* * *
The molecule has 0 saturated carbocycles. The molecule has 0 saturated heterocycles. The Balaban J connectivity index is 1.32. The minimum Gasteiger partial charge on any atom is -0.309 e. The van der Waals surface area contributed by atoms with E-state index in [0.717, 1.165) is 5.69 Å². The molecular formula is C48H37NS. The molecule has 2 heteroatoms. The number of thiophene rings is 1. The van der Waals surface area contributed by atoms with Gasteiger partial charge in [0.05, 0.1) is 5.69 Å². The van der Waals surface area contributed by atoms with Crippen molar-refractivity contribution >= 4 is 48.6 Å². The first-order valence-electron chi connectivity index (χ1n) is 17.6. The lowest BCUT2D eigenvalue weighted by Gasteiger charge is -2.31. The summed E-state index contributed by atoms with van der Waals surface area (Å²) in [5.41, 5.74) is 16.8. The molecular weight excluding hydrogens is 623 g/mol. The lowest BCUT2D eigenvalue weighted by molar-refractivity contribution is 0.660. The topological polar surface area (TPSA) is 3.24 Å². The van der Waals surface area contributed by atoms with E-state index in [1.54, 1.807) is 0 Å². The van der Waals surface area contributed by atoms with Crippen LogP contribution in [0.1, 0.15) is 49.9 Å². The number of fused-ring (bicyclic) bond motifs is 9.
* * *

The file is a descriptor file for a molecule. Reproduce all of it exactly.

The molecule has 0 saturated carbocycles. The molecule has 0 saturated heterocycles. The Balaban J connectivity index is 1.32. The minimum Gasteiger partial charge on any atom is -0.309 e. The van der Waals surface area contributed by atoms with E-state index in [0.717, 1.165) is 5.69 Å². The molecular formula is C48H37NS. The molecule has 2 heteroatoms. The number of thiophene rings is 1. The van der Waals surface area contributed by atoms with Gasteiger partial charge in [0.05, 0.1) is 5.69 Å². The van der Waals surface area contributed by atoms with Crippen molar-refractivity contribution >= 4 is 48.6 Å². The first-order valence-electron chi connectivity index (χ1n) is 17.6. The lowest BCUT2D eigenvalue weighted by Gasteiger charge is -2.31. The summed E-state index contributed by atoms with van der Waals surface area (Å²) in [5.41, 5.74) is 16.8. The molecular weight excluding hydrogens is 623 g/mol. The lowest BCUT2D eigenvalue weighted by molar-refractivity contribution is 0.660. The topological polar surface area (TPSA) is 3.24 Å². The van der Waals surface area contributed by atoms with E-state index in [1.54, 1.807) is 0 Å². The van der Waals surface area contributed by atoms with Crippen LogP contribution in [0.1, 0.15) is 49.9 Å². The number of fused-ring (bicyclic) bond motifs is 9.